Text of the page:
Beta

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Beta

The measure of an asset's risk in relation to the market (for example, the S&P500) or to an alternative benchmark or factors. Roughly speaking, a security with a beta of 1.5, will have move, on average, 1.5 times the market return. [More precisely, that stock's excess return (over and above a short-term money market rate) is expected to move 1.5 times the market excess return).] According to asset pricing theory, beta represents the type of risk, systematic risk, that cannot be diversified away. When using beta, there are a number of issues that you need to be aware of: (1) betas may change through time; (2) betas may be different depending on the direction of the market (i.e. betas may be greater for down moves in the market rather than up moves); (3) the estimated beta will be biased if the security does not frequently trade; (4) the beta is not necessarily a complete measure of risk (you may need multiple betas). Also, note that the beta is a measure of co-movement, not volatility. It is possible for a security to have a zero beta and higher volatility than the market.

Beta

A measure of a security's or portfolio's volatility. A beta of 1 means that the security or portfolio is neither more nor less volatile or risky than the wider market. A beta of more than 1 indicates greater volatility and a beta of less than 1 indicates less. Beta is an important component of the Capital Asset Pricing Model, which attempts to use volatility and risk to estimate expected returns.

beta

A mathematical measure of the sensitivity of rates of return on a portfolio or a given stock compared with rates of return on the market as a whole. A high beta (greater than 1.0) indicates moderate or high price volatility. A beta of 1.5 forecasts a 1.5% change in the return on an asset for every 1% change in the return on the market. High-beta stocks are best to own in a strong bull market but are worst to own in a bear market. See also alpha, capital-asset pricing model, characteristic line, portfolio beta.

Beta.

Beta is a measure of an investment's relative volatility. The higher the beta, the more sharply the value of the investment can be expected to fluctuate in relation to a market index.

For example, Standard & Poor's 500 Index (S&P 500) has a beta coefficient (or base) of 1. That means if the S&P 500 moves 2% in either direction, a stock with a beta of 1 would also move 2%.

Under the same market conditions, however, a stock with a beta of 1.5 would move 3% (2% increase x 1.5 beta = 0.03, or 3%). But a stock with a beta lower than 1 would be expected to be more stable in price and move less. Betas as low as 0.5 and as high as 4 are fairly common, depending on the sector and size of the company.

However, in recent years, there has been a lively debate about the validity of assigning and using a beta value as an accurate predictor of stock performance.

References in periodicals archive ?
Administration of inhaled beta agonists may reverse hypoxic pulmonary vasoconstriction by beta 2 stimulation, increasing perfusion to underventilated lung regions.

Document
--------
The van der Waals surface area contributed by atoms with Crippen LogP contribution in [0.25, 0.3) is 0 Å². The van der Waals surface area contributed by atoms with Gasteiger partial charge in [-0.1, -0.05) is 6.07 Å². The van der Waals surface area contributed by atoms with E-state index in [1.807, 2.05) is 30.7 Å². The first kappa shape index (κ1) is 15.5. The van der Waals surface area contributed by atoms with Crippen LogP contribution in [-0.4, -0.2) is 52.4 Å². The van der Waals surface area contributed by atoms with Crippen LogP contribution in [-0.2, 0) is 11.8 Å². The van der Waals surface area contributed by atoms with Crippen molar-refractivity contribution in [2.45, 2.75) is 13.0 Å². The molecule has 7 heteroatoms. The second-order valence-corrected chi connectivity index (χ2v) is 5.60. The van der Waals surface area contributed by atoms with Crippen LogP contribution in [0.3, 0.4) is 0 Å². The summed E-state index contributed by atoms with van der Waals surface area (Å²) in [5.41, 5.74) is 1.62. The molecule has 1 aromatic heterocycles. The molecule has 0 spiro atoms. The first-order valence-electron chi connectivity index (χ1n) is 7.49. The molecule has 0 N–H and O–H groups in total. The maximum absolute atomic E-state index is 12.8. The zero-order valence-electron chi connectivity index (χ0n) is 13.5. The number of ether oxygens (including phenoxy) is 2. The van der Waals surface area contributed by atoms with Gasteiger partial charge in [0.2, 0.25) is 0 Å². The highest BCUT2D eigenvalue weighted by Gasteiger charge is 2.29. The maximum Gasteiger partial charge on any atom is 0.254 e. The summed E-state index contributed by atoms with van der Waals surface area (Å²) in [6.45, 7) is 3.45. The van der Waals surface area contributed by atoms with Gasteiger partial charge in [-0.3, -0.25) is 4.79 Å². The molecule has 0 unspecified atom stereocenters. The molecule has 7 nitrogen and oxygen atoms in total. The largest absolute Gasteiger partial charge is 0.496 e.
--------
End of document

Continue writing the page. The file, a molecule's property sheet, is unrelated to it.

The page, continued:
The current impasse over beta agonists and ractopamine in particular poses a number of especially difficult challenges for the U.S.
Conducted by the NHLBI's Asthma Clinical Research Network, the study compared three treatment methods: doubling the dose of inhaled corticosteroids alone, supplementing a low dose of inhaled corticosteroids with a long-acting beta agonist (salmeterol), and supplementing a low dose of inhaled corticosteroids with a long-acting anticholinergic drug (tiotropium bromide).
That recommendation--to use a long-acting beta agonist (LABA) for "the shortest period of time required to achieve control of asthma symptoms and [to discontinue it], if possible, once asthma control is achieved," then use an asthma controller medication to maintain control--has raised concerns among some asthma treatment experts, who said this could be confusing for clinicians and patients.
The patients who were randomized had to meet the inclusion criteria established for the study: (a) a forced expiratory flow in 1 second (FE[V.sub.1]) between 50-85% of the predicted value after withholding their beta agonist for at least 6 hours, (b) 15% FE[V.sub.1] improvement 20-30 minutes after beta-agonist use in at least two pre-study evaluation visits, and (c) demonstrated competence using a peak flow meter and a diary card used to track asthma symptoms.
OBJECTIVE: This study evaluated whether chiropractic treatment was an alternative to long acting beta agonists in terms of improving quality of life and reducing rescue bronchodilator use.
For many of us, long acting beta agonists are still new, compared to short acting agents.
Another class of drugs, beta agonists, such as albuterol, bitolterol, metaproterenol, pirbuterol, and terbutaline, are used either when the symptoms occur or just before an activity that may cause symptoms.
Because of the phaseout of CFC propellant in beta agonists and the increased deposition seen with other HFA MDIs.
These agents work well with beta agonists as well as on their own.
The Global Initiative for Chronic Obstructive Lung Disease (GOLD) recommends long acting beta agonists be added to the treatment of patients in stage II.